The BUG strategy is one of our more conservative strategies. The strategy does not attempt to predict prices or the future state of the economy. It holds a broad diversified number of assets that complement each other, each performing well in a different economic environment such as inflation, deflation, growth and stagnation. It is meant for long term, steady growth and low risk.

It inherits part of its logic from Harry Browne's tried-and-true Permanent Portfolio and the publicized workings of the All-Weather portfolio.

- US Market (SPY: S&P 500 SPDRs)
- Long Duration Treasuries (TLT: iShares 20+ Year Treasury Bond)
- Gold (GLD: Gold Shares SPDR)
- Cash or equivalent (SHY: 1-3 Year Treasury Bonds)

- Convertible Bonds (CWB: SPDR Barclays Convertible Securities)
- Inflation Protected Treasuries (TIP: iShares TIPS Bond Fund)
- Foreign Bonds (PCY: PowerShares Emerging Markets Sovereign Bond)

'Total return, when measuring performance, is the actual rate of return of an investment or a pool of investments over a given evaluation period. Total return includes interest, capital gains, dividends and distributions realized over a given period of time. Total return accounts for two categories of return: income including interest paid by fixed-income investments, distributions or dividends and capital appreciation, representing the change in the market price of an asset.'

Using this definition on our asset we see for example:- Looking at the total return, or performance of 32.8% in the last 5 years of BUG Permanent Portfolio Strategy, we see it is relatively greater, thus better in comparison to the benchmark AGG (16.9%)
- During the last 3 years, the total return, or increase in value is 15.2%, which is higher, thus better than the value of 14.8% from the benchmark.

'Compound annual growth rate (CAGR) is a business and investing specific term for the geometric progression ratio that provides a constant rate of return over the time period. CAGR is not an accounting term, but it is often used to describe some element of the business, for example revenue, units delivered, registered users, etc. CAGR dampens the effect of volatility of periodic returns that can render arithmetic means irrelevant. It is particularly useful to compare growth rates from various data sets of common domain such as revenue growth of companies in the same industry.'

Which means for our asset as example:- Looking at the annual return (CAGR) of 5.8% in the last 5 years of BUG Permanent Portfolio Strategy, we see it is relatively higher, thus better in comparison to the benchmark AGG (3.2%)
- During the last 3 years, the compounded annual growth rate (CAGR) is 4.8%, which is higher, thus better than the value of 4.7% from the benchmark.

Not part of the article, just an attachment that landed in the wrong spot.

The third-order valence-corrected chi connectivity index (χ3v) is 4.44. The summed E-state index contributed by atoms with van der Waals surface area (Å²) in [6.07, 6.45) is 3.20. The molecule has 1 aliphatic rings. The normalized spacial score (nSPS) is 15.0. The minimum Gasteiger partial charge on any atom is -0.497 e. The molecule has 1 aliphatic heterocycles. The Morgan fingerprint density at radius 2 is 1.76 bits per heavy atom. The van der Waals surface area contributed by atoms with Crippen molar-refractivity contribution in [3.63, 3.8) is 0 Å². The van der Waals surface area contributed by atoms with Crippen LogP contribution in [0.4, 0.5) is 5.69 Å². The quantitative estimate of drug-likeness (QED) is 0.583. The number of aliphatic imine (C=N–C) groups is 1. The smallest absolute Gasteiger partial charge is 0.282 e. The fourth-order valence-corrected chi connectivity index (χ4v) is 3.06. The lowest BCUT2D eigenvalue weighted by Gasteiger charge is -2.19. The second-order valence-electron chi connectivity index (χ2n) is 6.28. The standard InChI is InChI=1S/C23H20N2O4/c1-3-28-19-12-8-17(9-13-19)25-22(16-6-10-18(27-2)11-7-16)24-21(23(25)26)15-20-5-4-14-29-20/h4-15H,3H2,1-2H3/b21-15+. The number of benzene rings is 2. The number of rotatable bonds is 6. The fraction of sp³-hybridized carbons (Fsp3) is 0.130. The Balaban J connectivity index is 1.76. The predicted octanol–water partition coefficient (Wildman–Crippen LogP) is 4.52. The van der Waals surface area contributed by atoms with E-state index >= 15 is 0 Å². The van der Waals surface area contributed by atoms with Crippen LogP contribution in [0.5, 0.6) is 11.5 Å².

'In finance, volatility (symbol σ) is the degree of variation of a trading price series over time as measured by the standard deviation of logarithmic returns. Historic volatility measures a time series of past market prices. Implied volatility looks forward in time, being derived from the market price of a market-traded derivative (in particular, an option). Commonly, the higher the volatility, the riskier the security.'

Using this definition on our asset we see for example:- The 30 days standard deviation over 5 years of BUG Permanent Portfolio Strategy is 8.4%, which is higher, thus worse compared to the benchmark AGG (4.6%) in the same period.
- Compared with AGG (5.3%) in the period of the last 3 years, the 30 days standard deviation of 9.6% is greater, thus worse.

'Downside risk is the financial risk associated with losses. That is, it is the risk of the actual return being below the expected return, or the uncertainty about the magnitude of that difference. Risk measures typically quantify the downside risk, whereas the standard deviation (an example of a deviation risk measure) measures both the upside and downside risk. Specifically, downside risk in our definition is the semi-deviation, that is the standard deviation of all negative returns.'

Using this definition on our asset we see for example:- Compared with the benchmark AGG (3.5%) in the period of the last 5 years, the downside risk of 6.6% of BUG Permanent Portfolio Strategy is greater, thus worse.
- Compared with AGG (4.1%) in the period of the last 3 years, the downside deviation of 7.7% is larger, thus worse.

'The Sharpe ratio was developed by Nobel laureate William F. Sharpe, and is used to help investors understand the return of an investment compared to its risk. The ratio is the average return earned in excess of the risk-free rate per unit of volatility or total risk. Subtracting the risk-free rate from the mean return allows an investor to better isolate the profits associated with risk-taking activities. One intuition of this calculation is that a portfolio engaging in 'zero risk' investments, such as the purchase of U.S. Treasury bills (for which the expected return is the risk-free rate), has a Sharpe ratio of exactly zero. Generally, the greater the value of the Sharpe ratio, the more attractive the risk-adjusted return.'

Applying this definition to our asset in some examples:- Looking at the ratio of return and volatility (Sharpe) of 0.4 in the last 5 years of BUG Permanent Portfolio Strategy, we see it is relatively higher, thus better in comparison to the benchmark AGG (0.15)